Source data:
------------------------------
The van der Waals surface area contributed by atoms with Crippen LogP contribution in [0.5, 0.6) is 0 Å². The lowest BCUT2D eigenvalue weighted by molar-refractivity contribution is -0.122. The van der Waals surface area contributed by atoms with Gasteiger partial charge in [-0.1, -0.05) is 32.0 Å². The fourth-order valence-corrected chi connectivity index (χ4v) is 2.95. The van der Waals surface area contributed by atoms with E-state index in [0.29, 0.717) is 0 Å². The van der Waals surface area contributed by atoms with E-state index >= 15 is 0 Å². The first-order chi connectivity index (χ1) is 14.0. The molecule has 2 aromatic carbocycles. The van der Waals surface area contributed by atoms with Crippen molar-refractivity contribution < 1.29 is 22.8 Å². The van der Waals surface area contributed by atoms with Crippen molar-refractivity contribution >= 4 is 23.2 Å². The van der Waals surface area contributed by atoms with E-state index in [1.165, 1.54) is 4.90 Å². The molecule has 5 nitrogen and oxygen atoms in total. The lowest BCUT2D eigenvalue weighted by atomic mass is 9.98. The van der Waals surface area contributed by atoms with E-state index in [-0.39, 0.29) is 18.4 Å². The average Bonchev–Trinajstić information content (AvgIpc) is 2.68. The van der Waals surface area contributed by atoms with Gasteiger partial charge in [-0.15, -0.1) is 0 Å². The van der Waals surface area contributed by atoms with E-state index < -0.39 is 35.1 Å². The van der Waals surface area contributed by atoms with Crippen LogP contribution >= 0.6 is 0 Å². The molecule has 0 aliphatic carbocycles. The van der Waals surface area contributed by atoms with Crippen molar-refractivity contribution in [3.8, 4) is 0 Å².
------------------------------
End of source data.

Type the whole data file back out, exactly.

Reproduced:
The van der Waals surface area contributed by atoms with Crippen LogP contribution in [0.5, 0.6) is 0 Å². The lowest BCUT2D eigenvalue weighted by molar-refractivity contribution is -0.122. The van der Waals surface area contributed by atoms with Gasteiger partial charge in [-0.1, -0.05) is 32.0 Å². The fourth-order valence-corrected chi connectivity index (χ4v) is 2.95. The van der Waals surface area contributed by atoms with E-state index in [0.29, 0.717) is 0 Å². The van der Waals surface area contributed by atoms with E-state index >= 15 is 0 Å². The first-order chi connectivity index (χ1) is 14.0. The molecule has 2 aromatic carbocycles. The van der Waals surface area contributed by atoms with Crippen molar-refractivity contribution < 1.29 is 22.8 Å². The van der Waals surface area contributed by atoms with Crippen molar-refractivity contribution >= 4 is 23.2 Å². The van der Waals surface area contributed by atoms with E-state index in [1.165, 1.54) is 4.90 Å². The molecule has 5 nitrogen and oxygen atoms in total. The lowest BCUT2D eigenvalue weighted by atomic mass is 9.98. The van der Waals surface area contributed by atoms with E-state index in [-0.39, 0.29) is 18.4 Å². The average Bonchev–Trinajstić information content (AvgIpc) is 2.68. The van der Waals surface area contributed by atoms with Gasteiger partial charge in [-0.15, -0.1) is 0 Å². The van der Waals surface area contributed by atoms with E-state index < -0.39 is 35.1 Å². The van der Waals surface area contributed by atoms with Crippen LogP contribution >= 0.6 is 0 Å². The molecule has 0 aliphatic carbocycles. The van der Waals surface area contributed by atoms with Crippen molar-refractivity contribution in [3.8, 4) is 0 Å².